(34) It would seem that "distress, fatigue, and fever based on the household life" refers to the five hindrances, in particular sensual desire. The text in question, however, specifies that the five hindrances have already been removed. To make sense of this apparent contradiction, I would suggest that the removal of the five hindrances allows for refined aspects of the hindrances still to be present and that "distress, fatigue, and fever based on the household life" refers only to these refined aspects of the hindrances. There are also other passages where satipatthāna practice is shown to remove (refined aspects of) the hindrances: (S.V.151.25 - 152.1) :
"Evam eva kho bhikkhave idh'ekacco pandito vyatto kusalo bhikkhu kāye kāyānupassī (vedanāsu vedanānupassī / citte cittānupassī / dhammesu dhammānupassī) viharati, ātāpī sampajāno satimā vineyya loke abhijjhā-domanassam tassa kāye kāyānupassino viharato cittam samādhiyati upakkilesā pahīyanti."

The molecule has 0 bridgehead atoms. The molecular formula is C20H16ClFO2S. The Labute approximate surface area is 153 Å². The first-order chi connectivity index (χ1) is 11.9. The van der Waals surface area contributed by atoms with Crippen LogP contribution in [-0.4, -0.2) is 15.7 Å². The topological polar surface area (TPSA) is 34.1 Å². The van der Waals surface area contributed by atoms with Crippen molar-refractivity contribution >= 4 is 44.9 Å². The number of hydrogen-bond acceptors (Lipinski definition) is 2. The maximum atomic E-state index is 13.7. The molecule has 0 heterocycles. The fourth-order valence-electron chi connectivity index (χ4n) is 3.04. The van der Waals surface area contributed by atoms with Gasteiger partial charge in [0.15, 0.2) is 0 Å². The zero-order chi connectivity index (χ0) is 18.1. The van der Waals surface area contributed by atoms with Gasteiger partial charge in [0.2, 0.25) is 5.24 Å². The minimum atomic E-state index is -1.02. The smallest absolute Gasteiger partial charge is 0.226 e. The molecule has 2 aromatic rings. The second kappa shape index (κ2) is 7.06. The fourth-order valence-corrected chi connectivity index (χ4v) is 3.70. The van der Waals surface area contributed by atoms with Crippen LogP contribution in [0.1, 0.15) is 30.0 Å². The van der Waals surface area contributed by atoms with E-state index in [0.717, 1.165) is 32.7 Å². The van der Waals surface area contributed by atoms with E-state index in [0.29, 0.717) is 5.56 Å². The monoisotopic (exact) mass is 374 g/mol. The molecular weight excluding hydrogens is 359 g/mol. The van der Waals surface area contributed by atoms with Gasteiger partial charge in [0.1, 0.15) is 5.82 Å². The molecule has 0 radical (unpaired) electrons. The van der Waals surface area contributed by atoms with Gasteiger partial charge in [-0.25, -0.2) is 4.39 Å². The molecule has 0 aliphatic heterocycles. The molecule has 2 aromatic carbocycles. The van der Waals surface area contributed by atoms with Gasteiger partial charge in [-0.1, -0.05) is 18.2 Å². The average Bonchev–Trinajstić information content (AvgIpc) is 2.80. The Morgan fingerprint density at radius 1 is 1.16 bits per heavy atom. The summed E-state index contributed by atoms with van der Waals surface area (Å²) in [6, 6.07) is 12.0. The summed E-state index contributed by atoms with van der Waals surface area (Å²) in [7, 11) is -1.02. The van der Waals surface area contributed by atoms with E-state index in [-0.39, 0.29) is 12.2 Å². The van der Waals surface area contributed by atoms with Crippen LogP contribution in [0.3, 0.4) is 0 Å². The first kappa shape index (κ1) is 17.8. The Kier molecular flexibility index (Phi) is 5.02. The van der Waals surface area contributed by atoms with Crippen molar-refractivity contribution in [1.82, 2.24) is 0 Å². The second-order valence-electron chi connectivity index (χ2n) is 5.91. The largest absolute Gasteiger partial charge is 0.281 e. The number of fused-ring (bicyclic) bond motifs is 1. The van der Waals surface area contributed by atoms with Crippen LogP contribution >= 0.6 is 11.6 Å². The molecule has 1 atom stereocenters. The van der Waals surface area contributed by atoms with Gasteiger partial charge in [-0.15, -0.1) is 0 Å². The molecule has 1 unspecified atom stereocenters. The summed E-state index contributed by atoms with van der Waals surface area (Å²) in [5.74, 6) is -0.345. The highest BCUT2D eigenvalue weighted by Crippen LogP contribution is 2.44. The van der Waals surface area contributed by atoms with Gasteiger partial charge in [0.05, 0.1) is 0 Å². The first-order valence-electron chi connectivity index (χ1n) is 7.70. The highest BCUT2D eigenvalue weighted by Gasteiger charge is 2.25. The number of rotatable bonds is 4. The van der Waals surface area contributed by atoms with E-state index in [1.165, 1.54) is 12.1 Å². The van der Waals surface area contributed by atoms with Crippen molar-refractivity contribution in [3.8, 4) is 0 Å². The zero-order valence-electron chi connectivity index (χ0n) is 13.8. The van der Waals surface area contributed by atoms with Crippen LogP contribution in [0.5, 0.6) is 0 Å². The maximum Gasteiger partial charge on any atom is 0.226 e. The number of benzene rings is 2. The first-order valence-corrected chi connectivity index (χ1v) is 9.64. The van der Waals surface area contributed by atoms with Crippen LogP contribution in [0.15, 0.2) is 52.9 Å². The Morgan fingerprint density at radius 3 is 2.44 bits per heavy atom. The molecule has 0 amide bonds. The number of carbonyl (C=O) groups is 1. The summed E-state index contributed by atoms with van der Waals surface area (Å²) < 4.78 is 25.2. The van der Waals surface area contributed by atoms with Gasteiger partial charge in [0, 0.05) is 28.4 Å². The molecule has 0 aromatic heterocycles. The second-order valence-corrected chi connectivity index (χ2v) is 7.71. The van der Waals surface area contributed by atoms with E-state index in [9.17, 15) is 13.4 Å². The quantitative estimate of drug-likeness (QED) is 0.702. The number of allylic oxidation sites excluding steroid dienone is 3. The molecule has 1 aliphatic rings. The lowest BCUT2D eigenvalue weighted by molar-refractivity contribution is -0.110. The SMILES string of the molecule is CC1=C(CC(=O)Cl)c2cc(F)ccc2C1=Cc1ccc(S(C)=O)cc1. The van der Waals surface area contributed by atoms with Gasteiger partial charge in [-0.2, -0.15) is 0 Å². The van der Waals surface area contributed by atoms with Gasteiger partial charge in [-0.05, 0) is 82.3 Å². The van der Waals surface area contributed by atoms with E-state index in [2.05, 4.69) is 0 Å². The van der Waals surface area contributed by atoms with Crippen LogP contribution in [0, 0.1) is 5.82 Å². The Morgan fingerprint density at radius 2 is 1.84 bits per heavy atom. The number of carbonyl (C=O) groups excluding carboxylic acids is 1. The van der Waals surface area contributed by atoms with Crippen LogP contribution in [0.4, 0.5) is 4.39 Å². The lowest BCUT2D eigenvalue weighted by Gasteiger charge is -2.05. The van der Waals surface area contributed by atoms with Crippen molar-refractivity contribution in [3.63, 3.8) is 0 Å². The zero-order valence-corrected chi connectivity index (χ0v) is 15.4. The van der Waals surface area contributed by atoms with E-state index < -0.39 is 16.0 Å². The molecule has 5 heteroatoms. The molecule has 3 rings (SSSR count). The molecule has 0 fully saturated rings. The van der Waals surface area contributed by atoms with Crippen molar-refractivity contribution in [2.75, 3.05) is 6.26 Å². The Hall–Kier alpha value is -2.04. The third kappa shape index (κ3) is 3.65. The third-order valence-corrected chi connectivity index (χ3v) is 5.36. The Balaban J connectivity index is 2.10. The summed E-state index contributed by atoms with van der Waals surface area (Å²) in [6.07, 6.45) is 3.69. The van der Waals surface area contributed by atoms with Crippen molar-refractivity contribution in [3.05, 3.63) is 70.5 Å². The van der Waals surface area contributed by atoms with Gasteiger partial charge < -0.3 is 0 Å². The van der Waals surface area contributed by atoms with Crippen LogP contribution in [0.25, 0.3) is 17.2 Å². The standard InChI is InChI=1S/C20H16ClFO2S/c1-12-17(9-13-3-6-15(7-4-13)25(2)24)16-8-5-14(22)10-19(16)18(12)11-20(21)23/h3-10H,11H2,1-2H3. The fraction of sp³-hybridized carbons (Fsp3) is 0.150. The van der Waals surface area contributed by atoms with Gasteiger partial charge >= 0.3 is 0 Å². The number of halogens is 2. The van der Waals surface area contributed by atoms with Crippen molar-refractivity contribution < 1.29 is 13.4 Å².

"So too, monks, here some wise, competent, skillful monk dwells contemplating the body in the body (feelings/mind/phenomena), ardent, clearly comprehending, mindful, having removed covetousness and displeasure in regard to the world. While he dwells contemplating the body in the body (feelings/mind/phenomena), his mind becomes concentrated, his corruptions are abandoned."
(Upakkilesa is used in other places to refer to the remaining refined hindrances, e.g. the Upakkilesa Sutta, M 128.) (S.V.325.6) :
"Evam eva kho Ānanda bhikkhu kāye kāyānupassī (vedanāsu vedanānupassī/citte cittānupassī/dhammesu dhammānupassī) viharanto pi upahanateva pāpake akusale dhamme."
"So too, Ānanda, when a bhikkhu dwells contemplating the body in the body (feelings/mind/phenomena) he flattens evil unwholesome states."